CHIME Signs HHS Pledge to Improve Information Sharing
LAS VEGAS, NV – February 29, 2016 — The College of Healthcare Information Management Executives (CHIME) pledged to work with the federal government and other industry stakeholders to implement three core principles aimed at improving health information exchange. U.S. Department of Health and Human Services Secretary Sylvia Burwell formally announced the commitments made by CHIME and other industry stakeholders during her opening keynote speech at the Health Information Management Systems Society annual conference in Las Vegas.
CHIME pledged to address:
- Consumer access: For patients to be true partners in their care, they must have better access to their health information. CHIME welcomes efforts by the federal government that continue to clarify regulations surrounding information sharing and supports initiatives to remove obstacles that stand in the way of patients accessing their information. As an example, CHIME recently embarked on a partnership with OpenNotes that will greatly expand patient access to the notes that clinicians make in a health record, but that often are not available to the patient.
- Information sharing among providers: Government and the industry must address interoperability. CHIME believes that longitudinal care records should consist of provider, payer and patient-generated data and be accessible to all members of the care team. As evidenced by a CHIME-KLAS study last year on interoperability, there is growing consensus around key issues that must be addressed to improve the flow of information from one care setting to another. Foundational to driving greater interoperability and better care is the ability to accurately and consistently identify patients. CHIME is at the forefront of a national effort to find a solution to the problem of patient identification. The CHIME National Patient ID Challenge is a $1 million crowdsourcing initiative that aims to find a method for safely, accurately and privately identifying a patient 100 percent of the time. This is a key component to moving the dial forward on interoperability.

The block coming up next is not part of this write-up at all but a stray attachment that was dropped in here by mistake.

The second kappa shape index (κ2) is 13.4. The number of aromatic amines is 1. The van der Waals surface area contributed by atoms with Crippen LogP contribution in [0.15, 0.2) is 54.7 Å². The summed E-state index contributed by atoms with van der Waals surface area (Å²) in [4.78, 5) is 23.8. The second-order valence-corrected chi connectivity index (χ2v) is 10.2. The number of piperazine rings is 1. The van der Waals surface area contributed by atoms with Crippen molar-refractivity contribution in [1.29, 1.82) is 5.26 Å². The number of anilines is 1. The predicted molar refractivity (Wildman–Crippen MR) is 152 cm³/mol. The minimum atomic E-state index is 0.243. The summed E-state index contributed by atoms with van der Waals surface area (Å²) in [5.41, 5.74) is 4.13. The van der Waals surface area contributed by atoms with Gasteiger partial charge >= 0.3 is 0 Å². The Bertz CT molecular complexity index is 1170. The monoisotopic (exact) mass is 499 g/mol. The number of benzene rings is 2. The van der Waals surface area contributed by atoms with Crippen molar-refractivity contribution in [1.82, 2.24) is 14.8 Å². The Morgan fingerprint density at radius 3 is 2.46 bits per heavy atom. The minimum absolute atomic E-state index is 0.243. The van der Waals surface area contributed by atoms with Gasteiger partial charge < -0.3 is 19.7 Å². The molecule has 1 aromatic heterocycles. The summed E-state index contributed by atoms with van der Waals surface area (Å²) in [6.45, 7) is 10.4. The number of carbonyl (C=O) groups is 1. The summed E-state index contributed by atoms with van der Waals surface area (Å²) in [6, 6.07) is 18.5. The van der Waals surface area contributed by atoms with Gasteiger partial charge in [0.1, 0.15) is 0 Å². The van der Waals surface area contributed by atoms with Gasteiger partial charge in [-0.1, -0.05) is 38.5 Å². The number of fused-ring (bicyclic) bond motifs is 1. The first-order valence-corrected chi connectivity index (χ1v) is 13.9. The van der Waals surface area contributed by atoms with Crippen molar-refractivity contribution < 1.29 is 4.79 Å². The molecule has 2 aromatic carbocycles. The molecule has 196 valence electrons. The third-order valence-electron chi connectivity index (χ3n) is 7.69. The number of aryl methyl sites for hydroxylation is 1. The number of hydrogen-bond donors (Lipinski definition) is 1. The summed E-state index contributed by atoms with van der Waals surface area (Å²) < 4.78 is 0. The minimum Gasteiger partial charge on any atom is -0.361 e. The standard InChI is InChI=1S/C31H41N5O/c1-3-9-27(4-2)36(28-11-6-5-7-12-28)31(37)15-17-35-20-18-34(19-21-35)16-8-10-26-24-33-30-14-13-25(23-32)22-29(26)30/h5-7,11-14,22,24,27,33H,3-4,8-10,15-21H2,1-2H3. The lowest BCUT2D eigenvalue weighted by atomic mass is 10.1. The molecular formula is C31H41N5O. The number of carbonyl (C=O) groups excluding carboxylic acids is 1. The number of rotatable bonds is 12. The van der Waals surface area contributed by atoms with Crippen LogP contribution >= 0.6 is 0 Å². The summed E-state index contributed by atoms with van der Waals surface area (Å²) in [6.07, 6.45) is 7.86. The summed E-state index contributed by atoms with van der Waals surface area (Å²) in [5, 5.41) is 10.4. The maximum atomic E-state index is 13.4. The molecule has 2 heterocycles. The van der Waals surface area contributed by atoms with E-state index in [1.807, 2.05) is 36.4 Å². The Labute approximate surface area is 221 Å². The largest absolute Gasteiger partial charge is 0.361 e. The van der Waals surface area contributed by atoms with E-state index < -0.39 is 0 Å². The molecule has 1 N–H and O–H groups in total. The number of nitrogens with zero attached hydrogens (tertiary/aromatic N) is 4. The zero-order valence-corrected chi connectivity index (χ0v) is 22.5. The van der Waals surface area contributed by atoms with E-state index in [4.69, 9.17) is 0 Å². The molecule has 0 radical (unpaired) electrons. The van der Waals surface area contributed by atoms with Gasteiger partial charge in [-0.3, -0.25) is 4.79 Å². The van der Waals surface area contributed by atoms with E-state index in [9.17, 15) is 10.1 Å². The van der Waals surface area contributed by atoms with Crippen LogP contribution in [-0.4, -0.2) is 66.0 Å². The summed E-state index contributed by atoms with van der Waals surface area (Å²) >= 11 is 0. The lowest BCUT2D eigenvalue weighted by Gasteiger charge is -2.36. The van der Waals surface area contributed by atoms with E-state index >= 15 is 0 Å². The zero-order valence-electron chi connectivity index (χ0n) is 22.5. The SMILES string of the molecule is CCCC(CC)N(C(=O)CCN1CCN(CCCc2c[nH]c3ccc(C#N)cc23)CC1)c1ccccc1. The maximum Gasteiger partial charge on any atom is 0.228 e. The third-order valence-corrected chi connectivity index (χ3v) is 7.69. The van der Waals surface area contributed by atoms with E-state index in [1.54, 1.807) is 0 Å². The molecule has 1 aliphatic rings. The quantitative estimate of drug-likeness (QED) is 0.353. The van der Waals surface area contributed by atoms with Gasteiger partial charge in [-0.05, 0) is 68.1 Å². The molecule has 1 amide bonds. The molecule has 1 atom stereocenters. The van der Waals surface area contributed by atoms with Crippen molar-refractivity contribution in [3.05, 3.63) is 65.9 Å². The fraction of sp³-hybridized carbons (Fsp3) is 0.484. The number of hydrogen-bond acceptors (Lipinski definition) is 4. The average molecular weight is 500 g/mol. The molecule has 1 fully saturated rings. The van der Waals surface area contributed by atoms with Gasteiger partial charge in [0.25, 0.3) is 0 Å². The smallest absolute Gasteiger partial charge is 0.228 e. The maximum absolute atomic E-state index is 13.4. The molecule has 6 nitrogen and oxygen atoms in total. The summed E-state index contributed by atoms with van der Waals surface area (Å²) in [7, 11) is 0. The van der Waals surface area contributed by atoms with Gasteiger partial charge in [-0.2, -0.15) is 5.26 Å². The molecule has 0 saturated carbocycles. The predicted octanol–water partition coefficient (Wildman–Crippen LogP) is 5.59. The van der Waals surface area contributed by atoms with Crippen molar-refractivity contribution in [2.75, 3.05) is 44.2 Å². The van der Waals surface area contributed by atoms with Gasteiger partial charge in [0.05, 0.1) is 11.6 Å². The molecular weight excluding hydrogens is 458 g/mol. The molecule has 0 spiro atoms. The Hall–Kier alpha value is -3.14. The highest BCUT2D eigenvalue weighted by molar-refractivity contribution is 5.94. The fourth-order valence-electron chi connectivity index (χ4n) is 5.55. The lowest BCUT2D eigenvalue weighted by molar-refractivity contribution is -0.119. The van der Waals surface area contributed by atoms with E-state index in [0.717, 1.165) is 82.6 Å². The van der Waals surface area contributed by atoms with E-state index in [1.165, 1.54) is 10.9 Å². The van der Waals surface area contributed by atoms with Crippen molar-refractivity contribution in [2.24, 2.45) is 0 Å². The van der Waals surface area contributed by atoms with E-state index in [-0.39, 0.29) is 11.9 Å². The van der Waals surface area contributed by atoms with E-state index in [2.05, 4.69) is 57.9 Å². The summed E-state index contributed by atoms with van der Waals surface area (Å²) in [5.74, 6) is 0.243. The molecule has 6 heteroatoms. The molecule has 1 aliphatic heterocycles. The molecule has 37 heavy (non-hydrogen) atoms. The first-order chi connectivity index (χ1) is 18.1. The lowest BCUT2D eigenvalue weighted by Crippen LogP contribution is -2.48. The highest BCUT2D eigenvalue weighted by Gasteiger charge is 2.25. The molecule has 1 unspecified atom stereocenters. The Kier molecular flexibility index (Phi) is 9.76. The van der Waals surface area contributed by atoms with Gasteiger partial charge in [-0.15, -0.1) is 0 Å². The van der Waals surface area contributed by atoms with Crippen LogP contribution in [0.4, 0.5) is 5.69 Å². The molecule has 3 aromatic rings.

- Standards: CHIME has long championed the need for a clear set of strong and enforceable standards. An information-rich record, supported by widely adopted standards, will improve a patient’s ability to manage consent privileges and diminish privacy concerns related to digitizing their health information. CHIME will continue to work with government and other industry stakeholders to pursue the adoption of clear standards.
“While we’ve made considerable progress digitizing the industry, we must overcome some significant barriers that impede information sharing and prevent us from realizing the full benefits of health IT,” said CHIME President and CEO Russell Branzell, FCHIME, CHCIO. “Through this pledge, CHIME and its members strengthen their resolve to transform the nation’s delivery system and improve patient care.”
A full list of organizations and their pledges is available at www.healthit.gov/commitment.
The College of Healthcare Information Management Executives is an executive organization dedicated to serving chief information officers and other senior healthcare IT leaders. With m ore than 1,800 CIO members and more than 150 healthcare IT vendors and professional services firms, CHIME provides a highly interactive, trusted environment enabling senior professional and industry leaders to collaborate; exchange best practices; address professional development needs; and advocate the effective use of information management to improve the health and healthcare in the communities they serve. For more information, please visit www.chimecentral.org.
Director of Communications and Public Relations, CHIME